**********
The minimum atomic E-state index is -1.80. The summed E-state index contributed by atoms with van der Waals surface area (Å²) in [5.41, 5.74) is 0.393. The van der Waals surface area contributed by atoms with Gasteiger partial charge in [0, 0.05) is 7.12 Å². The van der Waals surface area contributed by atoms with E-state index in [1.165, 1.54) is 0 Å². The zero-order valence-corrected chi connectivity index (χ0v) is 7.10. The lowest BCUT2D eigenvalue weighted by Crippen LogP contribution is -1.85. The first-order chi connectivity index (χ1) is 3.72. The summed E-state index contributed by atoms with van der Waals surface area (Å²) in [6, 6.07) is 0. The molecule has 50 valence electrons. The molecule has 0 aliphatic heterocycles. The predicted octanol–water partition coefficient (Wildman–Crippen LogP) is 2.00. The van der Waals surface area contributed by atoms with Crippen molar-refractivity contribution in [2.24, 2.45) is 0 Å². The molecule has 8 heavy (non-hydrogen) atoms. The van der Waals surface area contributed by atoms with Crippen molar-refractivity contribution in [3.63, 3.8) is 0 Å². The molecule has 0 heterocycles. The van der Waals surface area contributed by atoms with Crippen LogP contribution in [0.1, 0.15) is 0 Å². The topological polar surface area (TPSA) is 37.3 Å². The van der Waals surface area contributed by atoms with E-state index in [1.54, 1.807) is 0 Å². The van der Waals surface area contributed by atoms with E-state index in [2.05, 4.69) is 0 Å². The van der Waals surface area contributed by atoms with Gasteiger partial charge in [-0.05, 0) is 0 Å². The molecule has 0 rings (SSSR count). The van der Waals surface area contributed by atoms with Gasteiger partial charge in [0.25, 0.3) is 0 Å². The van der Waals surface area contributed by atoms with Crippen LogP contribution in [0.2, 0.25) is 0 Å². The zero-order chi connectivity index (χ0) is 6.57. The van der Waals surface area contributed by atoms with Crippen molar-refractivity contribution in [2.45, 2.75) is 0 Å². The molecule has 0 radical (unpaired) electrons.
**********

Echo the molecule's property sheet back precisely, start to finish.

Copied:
The minimum atomic E-state index is -1.80. The summed E-state index contributed by atoms with van der Waals surface area (Å²) in [5.41, 5.74) is 0.393. The van der Waals surface area contributed by atoms with Gasteiger partial charge in [0, 0.05) is 7.12 Å². The van der Waals surface area contributed by atoms with E-state index in [1.165, 1.54) is 0 Å². The zero-order valence-corrected chi connectivity index (χ0v) is 7.10. The lowest BCUT2D eigenvalue weighted by Crippen LogP contribution is -1.85. The first-order chi connectivity index (χ1) is 3.72. The summed E-state index contributed by atoms with van der Waals surface area (Å²) in [6, 6.07) is 0. The molecule has 50 valence electrons. The molecule has 0 aliphatic heterocycles. The predicted octanol–water partition coefficient (Wildman–Crippen LogP) is 2.00. The van der Waals surface area contributed by atoms with Crippen molar-refractivity contribution in [2.24, 2.45) is 0 Å². The molecule has 8 heavy (non-hydrogen) atoms. The van der Waals surface area contributed by atoms with Crippen molar-refractivity contribution in [3.63, 3.8) is 0 Å². The molecule has 0 heterocycles. The van der Waals surface area contributed by atoms with Crippen LogP contribution in [0.1, 0.15) is 0 Å². The topological polar surface area (TPSA) is 37.3 Å². The van der Waals surface area contributed by atoms with E-state index in [1.54, 1.807) is 0 Å². The van der Waals surface area contributed by atoms with E-state index in [2.05, 4.69) is 0 Å². The van der Waals surface area contributed by atoms with Gasteiger partial charge in [-0.05, 0) is 0 Å². The molecule has 0 rings (SSSR count). The van der Waals surface area contributed by atoms with Gasteiger partial charge in [0.25, 0.3) is 0 Å². The van der Waals surface area contributed by atoms with Crippen LogP contribution in [0.2, 0.25) is 0 Å². The zero-order chi connectivity index (χ0) is 6.57. The van der Waals surface area contributed by atoms with Crippen molar-refractivity contribution in [2.45, 2.75) is 0 Å². The molecule has 0 radical (unpaired) electrons.